Evaluation of Instruments

Five automated cobalamin assays were assessed: the Centaur XP (vitamin B12, Siemens Healthcare Diagnostics) and IMMULITE 2000 (vitamin B12, Siemens Healthcare Diagnostics), ARCHITECT i2000SR (ARCHITECT B12, Abbott Diagnostics, Abbott Park, IL), UniCel Dxl 800 (vitamin B12, Beckman Coulter, Chaska, MN), and Modular E170 (vitamin B12, Roche Diagnostics, Indianapolis, IN). Cobalamin concentrations for each pool were tested in triplicate both before and after PEG precipitation of immunoglobulins. PEG-treated serum was tested for IFBA by ELISA to confirm removal of IFBAs.

Data Analysis

Comparison between untreated and PEG-treated pools was performed by establishing a range of total allowable error (TAE) (mean ± 30%) based on results of the untreated pool.4 All results of the PEG-treated pools were corrected by a 1:1 dilution factor.

Results

Establishing a Reference Platform

To establish a reasonable reference platform for creation of the serum pools, we analyzed the IFBA-positive (87.8 U) serum on the Centaur XP from a patient with untreated pernicious anemia that had previously generated false-normal cobalamin results on the Dimension Vista instrument.1 In contrast to results generated on the Dimension Vista, the Centaur XP reported similarly low cobalamin concentrations in the untreated and PEG-treated samples Figure 1, suggesting that the Centaur XP was not affected by the same protein-based interference that produced the spuriously elevated results reported by the Dimension Vista.

Figure 1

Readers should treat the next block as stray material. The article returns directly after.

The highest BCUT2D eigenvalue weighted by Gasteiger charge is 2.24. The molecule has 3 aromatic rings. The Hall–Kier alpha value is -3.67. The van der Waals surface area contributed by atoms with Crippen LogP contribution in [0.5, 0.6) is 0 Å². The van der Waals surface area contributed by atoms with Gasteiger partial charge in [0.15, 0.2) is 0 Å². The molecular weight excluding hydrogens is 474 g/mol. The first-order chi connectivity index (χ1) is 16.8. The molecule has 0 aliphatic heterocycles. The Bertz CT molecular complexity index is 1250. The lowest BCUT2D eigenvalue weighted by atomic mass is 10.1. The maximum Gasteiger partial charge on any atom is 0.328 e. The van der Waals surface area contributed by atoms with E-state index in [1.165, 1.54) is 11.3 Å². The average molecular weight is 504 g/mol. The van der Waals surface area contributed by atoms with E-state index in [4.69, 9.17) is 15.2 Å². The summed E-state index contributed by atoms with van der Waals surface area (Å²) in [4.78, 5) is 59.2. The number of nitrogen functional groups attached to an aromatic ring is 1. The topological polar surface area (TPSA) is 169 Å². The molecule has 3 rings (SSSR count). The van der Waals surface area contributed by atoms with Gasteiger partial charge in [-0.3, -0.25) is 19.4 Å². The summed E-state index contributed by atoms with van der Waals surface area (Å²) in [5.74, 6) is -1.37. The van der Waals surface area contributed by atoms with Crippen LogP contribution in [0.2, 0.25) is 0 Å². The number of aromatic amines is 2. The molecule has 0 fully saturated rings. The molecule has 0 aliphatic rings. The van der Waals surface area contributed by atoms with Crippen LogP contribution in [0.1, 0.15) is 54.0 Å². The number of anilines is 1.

Spurious elevation of cobalamin concentrations from a patient with untreated pernicious anemia using the Dimension Vista (Siemens Healthcare Diagnostics, Tarrytown, NY) but not observed with the Centaur XP (Siemens Healthcare Diagnostics). Untreated (black bars) and polyethylene glycol (PEG)–treated (white bars) cobalamin results did not differ from each other using the Centaur XP. Conversely, spuriously elevated cobalamin concentration previously generated using the Dimension Vista was rectified after precipitation by PEG.1 To convert cobalamin values to picomoles per liter, multiply by 0.7378.

Characterization of the Serum Pools

Six serum pools, three prepared from IFBA-positive serum and three prepared from IFBA-negative serum, were created based on high, normal, and low cobalamin concentrations as determined by the Centaur XP (see Materials and Methods). The assembled pools were then tested for cobalamin concentrations on the Centaur XP and for IFBA by ELISA both before and after PEG treatment Table 1 and Table 2. The IFBA-negative pools were confirmed to indeed be IFBA negative, and PEG treatment did not affect cobalamin concentrations. The IFBA-positive pools were confirmed to be IFBA positive and showed a marked decrease in IFBA detection after PEG treatment, consistent with near-complete precipitation of IFBA by PEG. As expected for the reference instrument, there was little change in cobalamin concentrations in these IFBA-positive pools before and after PEG treatment.

View this table:
Table 1
View this table:
Table 2

Performance of Cobalamin Assays With IFBA-Positive and IFBA-Negative Serum Pools